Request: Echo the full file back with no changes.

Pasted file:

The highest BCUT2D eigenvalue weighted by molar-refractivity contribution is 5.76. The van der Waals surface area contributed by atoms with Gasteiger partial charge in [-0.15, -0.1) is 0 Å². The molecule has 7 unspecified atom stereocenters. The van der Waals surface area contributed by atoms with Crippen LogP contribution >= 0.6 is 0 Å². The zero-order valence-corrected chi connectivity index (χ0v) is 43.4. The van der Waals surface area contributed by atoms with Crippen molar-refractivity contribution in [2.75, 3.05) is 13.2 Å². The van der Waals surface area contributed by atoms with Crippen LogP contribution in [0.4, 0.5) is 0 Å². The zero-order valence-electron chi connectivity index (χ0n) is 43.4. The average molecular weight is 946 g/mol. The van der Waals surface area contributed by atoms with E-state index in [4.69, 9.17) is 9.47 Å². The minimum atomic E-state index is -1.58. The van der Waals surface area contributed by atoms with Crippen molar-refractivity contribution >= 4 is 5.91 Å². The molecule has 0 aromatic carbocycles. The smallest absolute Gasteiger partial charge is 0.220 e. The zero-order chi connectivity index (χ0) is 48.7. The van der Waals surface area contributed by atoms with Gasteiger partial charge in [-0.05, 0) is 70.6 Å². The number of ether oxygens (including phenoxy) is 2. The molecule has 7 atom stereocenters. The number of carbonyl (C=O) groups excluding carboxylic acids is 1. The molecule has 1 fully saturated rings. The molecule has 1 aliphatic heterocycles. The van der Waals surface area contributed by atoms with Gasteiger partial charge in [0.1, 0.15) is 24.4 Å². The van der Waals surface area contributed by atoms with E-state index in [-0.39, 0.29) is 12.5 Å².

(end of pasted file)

The highest BCUT2D eigenvalue weighted by molar-refractivity contribution is 5.76. The van der Waals surface area contributed by atoms with Gasteiger partial charge in [-0.15, -0.1) is 0 Å². The molecule has 7 unspecified atom stereocenters. The van der Waals surface area contributed by atoms with Crippen LogP contribution >= 0.6 is 0 Å². The zero-order valence-corrected chi connectivity index (χ0v) is 43.4. The van der Waals surface area contributed by atoms with Crippen molar-refractivity contribution in [2.75, 3.05) is 13.2 Å². The van der Waals surface area contributed by atoms with Crippen LogP contribution in [0.4, 0.5) is 0 Å². The zero-order valence-electron chi connectivity index (χ0n) is 43.4. The average molecular weight is 946 g/mol. The van der Waals surface area contributed by atoms with E-state index in [4.69, 9.17) is 9.47 Å². The minimum atomic E-state index is -1.58. The van der Waals surface area contributed by atoms with Crippen molar-refractivity contribution >= 4 is 5.91 Å². The molecule has 0 aromatic carbocycles. The smallest absolute Gasteiger partial charge is 0.220 e. The zero-order chi connectivity index (χ0) is 48.7. The van der Waals surface area contributed by atoms with Gasteiger partial charge in [-0.05, 0) is 70.6 Å². The number of ether oxygens (including phenoxy) is 2. The molecule has 7 atom stereocenters. The number of carbonyl (C=O) groups excluding carboxylic acids is 1. The molecule has 1 fully saturated rings. The molecule has 1 aliphatic heterocycles. The van der Waals surface area contributed by atoms with Gasteiger partial charge in [0.1, 0.15) is 24.4 Å². The van der Waals surface area contributed by atoms with E-state index in [-0.39, 0.29) is 12.5 Å².